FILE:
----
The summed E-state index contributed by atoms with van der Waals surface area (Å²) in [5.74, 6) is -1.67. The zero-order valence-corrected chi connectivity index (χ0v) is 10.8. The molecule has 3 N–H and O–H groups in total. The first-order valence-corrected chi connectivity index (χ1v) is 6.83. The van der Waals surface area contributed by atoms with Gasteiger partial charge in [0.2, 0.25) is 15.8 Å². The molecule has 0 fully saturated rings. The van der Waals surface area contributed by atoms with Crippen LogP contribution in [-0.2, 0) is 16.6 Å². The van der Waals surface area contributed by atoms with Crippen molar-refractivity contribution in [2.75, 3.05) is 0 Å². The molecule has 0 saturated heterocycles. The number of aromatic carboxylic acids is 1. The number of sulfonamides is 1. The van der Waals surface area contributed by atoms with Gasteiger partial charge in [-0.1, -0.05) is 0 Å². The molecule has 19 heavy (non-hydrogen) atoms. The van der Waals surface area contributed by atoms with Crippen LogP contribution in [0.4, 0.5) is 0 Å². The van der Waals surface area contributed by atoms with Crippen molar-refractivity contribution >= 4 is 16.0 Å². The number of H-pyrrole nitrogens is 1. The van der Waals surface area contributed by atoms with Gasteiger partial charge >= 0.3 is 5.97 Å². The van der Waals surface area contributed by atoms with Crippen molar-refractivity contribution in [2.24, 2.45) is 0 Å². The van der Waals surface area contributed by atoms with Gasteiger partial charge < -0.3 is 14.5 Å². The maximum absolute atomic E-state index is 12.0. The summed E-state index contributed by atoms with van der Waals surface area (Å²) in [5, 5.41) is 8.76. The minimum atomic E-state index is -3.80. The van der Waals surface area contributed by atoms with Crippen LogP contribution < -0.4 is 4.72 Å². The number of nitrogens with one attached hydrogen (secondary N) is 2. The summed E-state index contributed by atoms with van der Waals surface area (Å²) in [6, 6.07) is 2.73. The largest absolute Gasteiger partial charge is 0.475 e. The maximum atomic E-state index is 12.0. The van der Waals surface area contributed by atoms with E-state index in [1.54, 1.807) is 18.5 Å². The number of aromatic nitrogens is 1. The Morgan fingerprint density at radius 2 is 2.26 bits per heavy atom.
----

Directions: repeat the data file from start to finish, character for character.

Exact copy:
The summed E-state index contributed by atoms with van der Waals surface area (Å²) in [5.74, 6) is -1.67. The zero-order valence-corrected chi connectivity index (χ0v) is 10.8. The molecule has 3 N–H and O–H groups in total. The first-order valence-corrected chi connectivity index (χ1v) is 6.83. The van der Waals surface area contributed by atoms with Gasteiger partial charge in [0.2, 0.25) is 15.8 Å². The molecule has 0 fully saturated rings. The van der Waals surface area contributed by atoms with Crippen LogP contribution in [-0.2, 0) is 16.6 Å². The van der Waals surface area contributed by atoms with Crippen molar-refractivity contribution in [2.75, 3.05) is 0 Å². The molecule has 0 saturated heterocycles. The number of aromatic carboxylic acids is 1. The number of sulfonamides is 1. The van der Waals surface area contributed by atoms with Gasteiger partial charge in [-0.1, -0.05) is 0 Å². The molecule has 19 heavy (non-hydrogen) atoms. The van der Waals surface area contributed by atoms with Crippen LogP contribution in [0.4, 0.5) is 0 Å². The van der Waals surface area contributed by atoms with Crippen molar-refractivity contribution >= 4 is 16.0 Å². The number of H-pyrrole nitrogens is 1. The van der Waals surface area contributed by atoms with Gasteiger partial charge >= 0.3 is 5.97 Å². The van der Waals surface area contributed by atoms with Crippen molar-refractivity contribution in [2.24, 2.45) is 0 Å². The van der Waals surface area contributed by atoms with Gasteiger partial charge < -0.3 is 14.5 Å². The maximum absolute atomic E-state index is 12.0. The summed E-state index contributed by atoms with van der Waals surface area (Å²) in [5, 5.41) is 8.76. The minimum atomic E-state index is -3.80. The van der Waals surface area contributed by atoms with Crippen LogP contribution < -0.4 is 4.72 Å². The number of nitrogens with one attached hydrogen (secondary N) is 2. The summed E-state index contributed by atoms with van der Waals surface area (Å²) in [6, 6.07) is 2.73. The largest absolute Gasteiger partial charge is 0.475 e. The maximum atomic E-state index is 12.0. The van der Waals surface area contributed by atoms with E-state index in [1.54, 1.807) is 18.5 Å². The number of aromatic nitrogens is 1. The Morgan fingerprint density at radius 2 is 2.26 bits per heavy atom.